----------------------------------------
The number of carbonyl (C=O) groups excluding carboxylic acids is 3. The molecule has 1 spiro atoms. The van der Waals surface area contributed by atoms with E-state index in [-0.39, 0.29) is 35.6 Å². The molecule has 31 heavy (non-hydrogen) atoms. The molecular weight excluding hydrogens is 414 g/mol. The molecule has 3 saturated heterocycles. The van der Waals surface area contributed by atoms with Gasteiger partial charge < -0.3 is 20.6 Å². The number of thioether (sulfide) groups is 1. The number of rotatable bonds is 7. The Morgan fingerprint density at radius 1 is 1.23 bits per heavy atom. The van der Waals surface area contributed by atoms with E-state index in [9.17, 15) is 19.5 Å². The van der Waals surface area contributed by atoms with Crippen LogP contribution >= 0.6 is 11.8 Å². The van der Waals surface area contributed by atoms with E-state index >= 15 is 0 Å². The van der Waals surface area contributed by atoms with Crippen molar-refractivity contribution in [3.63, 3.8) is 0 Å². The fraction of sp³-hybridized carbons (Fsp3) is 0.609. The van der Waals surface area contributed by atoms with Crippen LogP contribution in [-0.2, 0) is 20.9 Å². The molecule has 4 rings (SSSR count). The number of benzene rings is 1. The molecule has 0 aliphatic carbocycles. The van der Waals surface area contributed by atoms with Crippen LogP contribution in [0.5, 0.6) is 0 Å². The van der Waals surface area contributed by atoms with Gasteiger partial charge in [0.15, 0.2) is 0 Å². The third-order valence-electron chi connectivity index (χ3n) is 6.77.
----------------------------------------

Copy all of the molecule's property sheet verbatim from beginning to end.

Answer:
The number of carbonyl (C=O) groups excluding carboxylic acids is 3. The molecule has 1 spiro atoms. The van der Waals surface area contributed by atoms with E-state index in [-0.39, 0.29) is 35.6 Å². The molecule has 31 heavy (non-hydrogen) atoms. The molecular weight excluding hydrogens is 414 g/mol. The molecule has 3 saturated heterocycles. The van der Waals surface area contributed by atoms with Gasteiger partial charge < -0.3 is 20.6 Å². The number of thioether (sulfide) groups is 1. The number of rotatable bonds is 7. The Morgan fingerprint density at radius 1 is 1.23 bits per heavy atom. The van der Waals surface area contributed by atoms with E-state index in [9.17, 15) is 19.5 Å². The van der Waals surface area contributed by atoms with Crippen LogP contribution >= 0.6 is 11.8 Å². The van der Waals surface area contributed by atoms with E-state index >= 15 is 0 Å². The van der Waals surface area contributed by atoms with Crippen molar-refractivity contribution in [3.63, 3.8) is 0 Å². The fraction of sp³-hybridized carbons (Fsp3) is 0.609. The van der Waals surface area contributed by atoms with Crippen LogP contribution in [-0.2, 0) is 20.9 Å². The molecule has 4 rings (SSSR count). The number of benzene rings is 1. The molecule has 0 aliphatic carbocycles. The van der Waals surface area contributed by atoms with Crippen LogP contribution in [0.5, 0.6) is 0 Å². The van der Waals surface area contributed by atoms with Gasteiger partial charge in [0.15, 0.2) is 0 Å². The third-order valence-electron chi connectivity index (χ3n) is 6.77.